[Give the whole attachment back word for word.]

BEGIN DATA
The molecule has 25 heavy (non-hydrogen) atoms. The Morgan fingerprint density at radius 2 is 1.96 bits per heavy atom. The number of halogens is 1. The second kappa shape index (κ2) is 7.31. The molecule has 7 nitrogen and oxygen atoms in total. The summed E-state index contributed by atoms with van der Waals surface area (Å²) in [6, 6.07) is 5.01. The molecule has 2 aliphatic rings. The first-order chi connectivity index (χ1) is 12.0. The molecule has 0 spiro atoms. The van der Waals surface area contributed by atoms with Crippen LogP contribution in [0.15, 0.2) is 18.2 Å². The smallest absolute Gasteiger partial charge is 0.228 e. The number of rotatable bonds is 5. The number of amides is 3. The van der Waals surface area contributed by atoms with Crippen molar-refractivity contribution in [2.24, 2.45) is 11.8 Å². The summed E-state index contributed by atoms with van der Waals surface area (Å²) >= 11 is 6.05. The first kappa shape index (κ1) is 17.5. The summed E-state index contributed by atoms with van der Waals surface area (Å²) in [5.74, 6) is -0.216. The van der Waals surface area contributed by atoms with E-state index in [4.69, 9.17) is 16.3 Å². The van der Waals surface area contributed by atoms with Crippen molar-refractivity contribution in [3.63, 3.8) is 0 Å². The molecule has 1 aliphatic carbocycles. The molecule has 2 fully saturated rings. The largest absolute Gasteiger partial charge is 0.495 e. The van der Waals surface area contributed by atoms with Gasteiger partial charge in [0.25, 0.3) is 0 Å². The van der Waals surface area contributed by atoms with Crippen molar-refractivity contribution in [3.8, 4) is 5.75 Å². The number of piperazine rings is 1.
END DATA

The molecule has 25 heavy (non-hydrogen) atoms. The Morgan fingerprint density at radius 2 is 1.96 bits per heavy atom. The number of halogens is 1. The second kappa shape index (κ2) is 7.31. The molecule has 7 nitrogen and oxygen atoms in total. The summed E-state index contributed by atoms with van der Waals surface area (Å²) in [6, 6.07) is 5.01. The molecule has 2 aliphatic rings. The first-order chi connectivity index (χ1) is 12.0. The molecule has 0 spiro atoms. The van der Waals surface area contributed by atoms with Crippen LogP contribution in [0.15, 0.2) is 18.2 Å². The smallest absolute Gasteiger partial charge is 0.228 e. The number of rotatable bonds is 5. The number of amides is 3. The van der Waals surface area contributed by atoms with Crippen molar-refractivity contribution in [2.24, 2.45) is 11.8 Å². The summed E-state index contributed by atoms with van der Waals surface area (Å²) >= 11 is 6.05. The first kappa shape index (κ1) is 17.5. The summed E-state index contributed by atoms with van der Waals surface area (Å²) in [5.74, 6) is -0.216. The van der Waals surface area contributed by atoms with E-state index in [4.69, 9.17) is 16.3 Å². The van der Waals surface area contributed by atoms with Crippen molar-refractivity contribution in [3.63, 3.8) is 0 Å². The molecule has 1 aliphatic carbocycles. The molecule has 2 fully saturated rings. The largest absolute Gasteiger partial charge is 0.495 e. The van der Waals surface area contributed by atoms with Gasteiger partial charge in [0.25, 0.3) is 0 Å². The van der Waals surface area contributed by atoms with Crippen molar-refractivity contribution in [3.8, 4) is 5.75 Å². The number of piperazine rings is 1.